Oh, I just love tulips and the Dutch do tulips right!

One spring Saturday afternoon as I was walking across Amsterdam to my Oosterpark apartment, I wandered through the local flower market, one of many sprinkled throughout the neighborhoods of the city. It was closing time and they wouldn’t be opening again until Monday morning. As I cut through the back of the market I noticed a man loading bundles of tulips into a garbage truck. He wasn’t just tossing them in either, but was carefully arranging them as a florist would do.

I remember, they were all the same color, bright red with yellow tips, and neatly bundled in packs of twelve, each pack containing one dozen tulips.

I stopped to ask him what he was doing. He told me that these flowers were already too far along to be sold on Monday. I then asked him if I could have some. He smiled and handed me as many as I could carry, four or five bundles with each bundle containing a dozen dozen blooms, that’s hundreds and hundreds of tulips!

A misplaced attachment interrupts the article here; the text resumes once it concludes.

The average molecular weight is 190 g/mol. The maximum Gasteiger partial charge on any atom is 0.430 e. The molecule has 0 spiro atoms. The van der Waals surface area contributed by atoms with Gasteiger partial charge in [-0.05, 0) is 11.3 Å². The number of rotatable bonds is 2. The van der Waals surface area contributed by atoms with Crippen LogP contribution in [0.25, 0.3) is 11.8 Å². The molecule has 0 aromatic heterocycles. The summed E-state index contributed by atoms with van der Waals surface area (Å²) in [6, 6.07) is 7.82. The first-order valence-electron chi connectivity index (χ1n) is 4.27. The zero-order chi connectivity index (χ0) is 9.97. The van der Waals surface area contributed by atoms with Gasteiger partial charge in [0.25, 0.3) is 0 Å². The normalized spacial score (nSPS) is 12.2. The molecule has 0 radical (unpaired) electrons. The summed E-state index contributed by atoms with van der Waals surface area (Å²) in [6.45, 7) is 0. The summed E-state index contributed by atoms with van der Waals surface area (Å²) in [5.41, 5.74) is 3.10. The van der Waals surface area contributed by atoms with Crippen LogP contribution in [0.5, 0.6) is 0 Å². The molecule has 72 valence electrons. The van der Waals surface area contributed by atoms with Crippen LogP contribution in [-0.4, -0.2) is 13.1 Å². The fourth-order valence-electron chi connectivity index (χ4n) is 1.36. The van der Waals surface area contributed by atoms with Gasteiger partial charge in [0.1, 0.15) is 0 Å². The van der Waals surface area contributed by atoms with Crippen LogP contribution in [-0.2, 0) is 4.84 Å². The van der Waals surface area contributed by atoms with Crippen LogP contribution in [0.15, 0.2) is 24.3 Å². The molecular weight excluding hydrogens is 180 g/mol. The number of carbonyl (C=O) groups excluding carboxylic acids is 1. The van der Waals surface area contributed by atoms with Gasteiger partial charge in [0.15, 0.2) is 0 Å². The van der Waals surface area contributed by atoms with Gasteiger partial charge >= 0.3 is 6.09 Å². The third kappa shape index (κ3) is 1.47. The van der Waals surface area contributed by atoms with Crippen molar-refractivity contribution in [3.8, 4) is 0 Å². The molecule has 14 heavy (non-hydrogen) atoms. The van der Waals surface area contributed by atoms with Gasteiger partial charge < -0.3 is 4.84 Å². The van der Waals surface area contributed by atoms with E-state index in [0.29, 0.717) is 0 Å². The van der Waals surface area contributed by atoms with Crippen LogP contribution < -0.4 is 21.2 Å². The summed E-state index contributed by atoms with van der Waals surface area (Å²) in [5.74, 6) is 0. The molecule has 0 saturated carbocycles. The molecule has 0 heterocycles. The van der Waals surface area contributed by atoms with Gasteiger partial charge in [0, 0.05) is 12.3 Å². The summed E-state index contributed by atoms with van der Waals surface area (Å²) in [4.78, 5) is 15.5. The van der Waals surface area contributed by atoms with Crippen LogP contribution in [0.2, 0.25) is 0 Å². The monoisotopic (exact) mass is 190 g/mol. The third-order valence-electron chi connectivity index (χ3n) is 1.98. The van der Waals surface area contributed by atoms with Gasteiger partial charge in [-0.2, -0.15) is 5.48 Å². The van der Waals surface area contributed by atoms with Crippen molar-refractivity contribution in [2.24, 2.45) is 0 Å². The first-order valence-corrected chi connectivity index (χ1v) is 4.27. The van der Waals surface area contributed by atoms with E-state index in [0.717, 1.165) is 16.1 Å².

I scurried home, giving tulips away to strangers, a local pub and restaurant, my neighbors, and still was able to fill my apartment with the rest . Remembering the gift of these discarded tulips brings a smile to my face. It remains one of the most spontaneous and joyous days of my life.

If you love flowers and you’ve never been, spring is when you need to visit the Netherlands. While traveling on the train to conduct my research, I sped past a blur of color, fields and fields of flowering tulips.